JO erred by voting for 19th Amendment - Keheliya | Daily News

JO erred by voting for 19th Amendment - Keheliya

UPFA MP Keheliya Rambukwella admitted that the Joint Opposition (JO) was a party to a historical mistake by voting for the 19th Amendment without properly studying it in 2015.

Addressing a media briefing held together with UPFA MP Dilan Perera, Rambukwella confessed that they too were to blame for the political crisis the country was in today as a result of the vagueness of the 19th Amendment.

“At that time, the political situation was very fragile, the President had taken over the SLFP leadership and all of us were under pressure. It was also passed in a hurried manner.We managed to make 132 amendments but when we called for a division on this matter (Article 70), the Speaker said it was too late”.

He further explained that the current crisis was due to the 19th Amendment specifying whether Article 70 trumped Article 33 (c) or not.

I believe the architects of the 19th Amendment included Article 33 (c) which states that the President has the powers to ‘to summon, prorogue and dissolve Parliament’ to prevent a repetition of the the Supreme Court ruling in 2002 which stated that significant changes to the nature of the Executive would need a referendum and two thirds majority, Rambukwella said.

Article 70 in the meantime states, “The President may by Proclamation, summon, prorogue and dissolve Parliament: Provided that the President shall not dissolve Parliament until the expiration of a period of not less than four years and six months from the date appointed for its first meeting, unless Parliament requests the President to do so by a resolution passed by not less than two-thirds of the whole number of Members (including those not present), voting in its favour”, thus causing the present confusion.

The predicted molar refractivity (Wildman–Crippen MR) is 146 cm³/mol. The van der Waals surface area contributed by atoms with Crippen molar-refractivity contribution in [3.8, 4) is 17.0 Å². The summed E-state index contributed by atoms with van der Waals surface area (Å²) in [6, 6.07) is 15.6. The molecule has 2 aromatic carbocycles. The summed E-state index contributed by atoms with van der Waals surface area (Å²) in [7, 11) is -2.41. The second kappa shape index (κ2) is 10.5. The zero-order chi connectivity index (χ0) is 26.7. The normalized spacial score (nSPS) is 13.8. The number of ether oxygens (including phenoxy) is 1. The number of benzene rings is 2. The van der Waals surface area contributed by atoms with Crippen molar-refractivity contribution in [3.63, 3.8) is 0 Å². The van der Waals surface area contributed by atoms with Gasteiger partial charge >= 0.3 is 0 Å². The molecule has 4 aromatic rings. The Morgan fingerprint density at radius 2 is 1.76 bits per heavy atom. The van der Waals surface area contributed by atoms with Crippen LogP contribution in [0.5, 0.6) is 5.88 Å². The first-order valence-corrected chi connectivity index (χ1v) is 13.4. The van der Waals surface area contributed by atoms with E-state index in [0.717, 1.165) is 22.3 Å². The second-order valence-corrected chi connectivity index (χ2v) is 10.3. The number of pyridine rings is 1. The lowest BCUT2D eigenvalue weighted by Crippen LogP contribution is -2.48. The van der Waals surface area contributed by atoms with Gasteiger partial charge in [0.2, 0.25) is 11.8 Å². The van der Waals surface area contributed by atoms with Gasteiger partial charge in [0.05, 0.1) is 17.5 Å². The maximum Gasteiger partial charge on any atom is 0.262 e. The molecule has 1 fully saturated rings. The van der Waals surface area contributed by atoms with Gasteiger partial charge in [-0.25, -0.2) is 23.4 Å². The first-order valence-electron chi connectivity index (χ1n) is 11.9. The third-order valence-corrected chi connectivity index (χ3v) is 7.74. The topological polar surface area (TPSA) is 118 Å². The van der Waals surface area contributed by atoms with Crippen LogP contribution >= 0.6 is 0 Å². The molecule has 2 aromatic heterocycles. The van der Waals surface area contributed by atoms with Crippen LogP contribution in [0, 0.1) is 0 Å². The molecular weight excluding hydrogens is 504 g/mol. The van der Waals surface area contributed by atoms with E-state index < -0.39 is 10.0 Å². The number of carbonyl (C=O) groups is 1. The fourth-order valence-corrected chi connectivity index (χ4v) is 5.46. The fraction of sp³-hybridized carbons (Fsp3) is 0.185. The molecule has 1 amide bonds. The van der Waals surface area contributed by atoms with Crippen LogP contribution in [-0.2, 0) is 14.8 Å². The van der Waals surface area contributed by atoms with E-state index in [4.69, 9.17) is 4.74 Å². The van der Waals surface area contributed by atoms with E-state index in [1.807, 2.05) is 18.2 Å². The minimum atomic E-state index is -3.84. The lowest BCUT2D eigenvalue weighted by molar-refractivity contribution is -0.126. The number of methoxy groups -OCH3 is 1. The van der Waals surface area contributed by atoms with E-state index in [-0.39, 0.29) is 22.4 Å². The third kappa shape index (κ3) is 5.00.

Speaking on the UNP’s demand to hold a Presidential election prior to a General Election, Perera noted that even if the President was convinced to call for an early election, a new President would still have to face a similar Parliamentary deadlock, “If the Supreme Court is to rule that Parliament can only be dissolved after 4.5 years, a new President will also have to deal with this Parliament”.

Parliamentary election according to the assumption of the 4.5 year rule, can only be held in March 2019 and a Presidential election in late December 2019 or early January 2020.

“This would still mean that the current political crisis would continue for longer. Thus the only solution is a General Election. The political deadlock between the Judiciary, Legislative and Executive started on November 14 and neither can resolve it- it is up to the people now”, Perera said.

 


 

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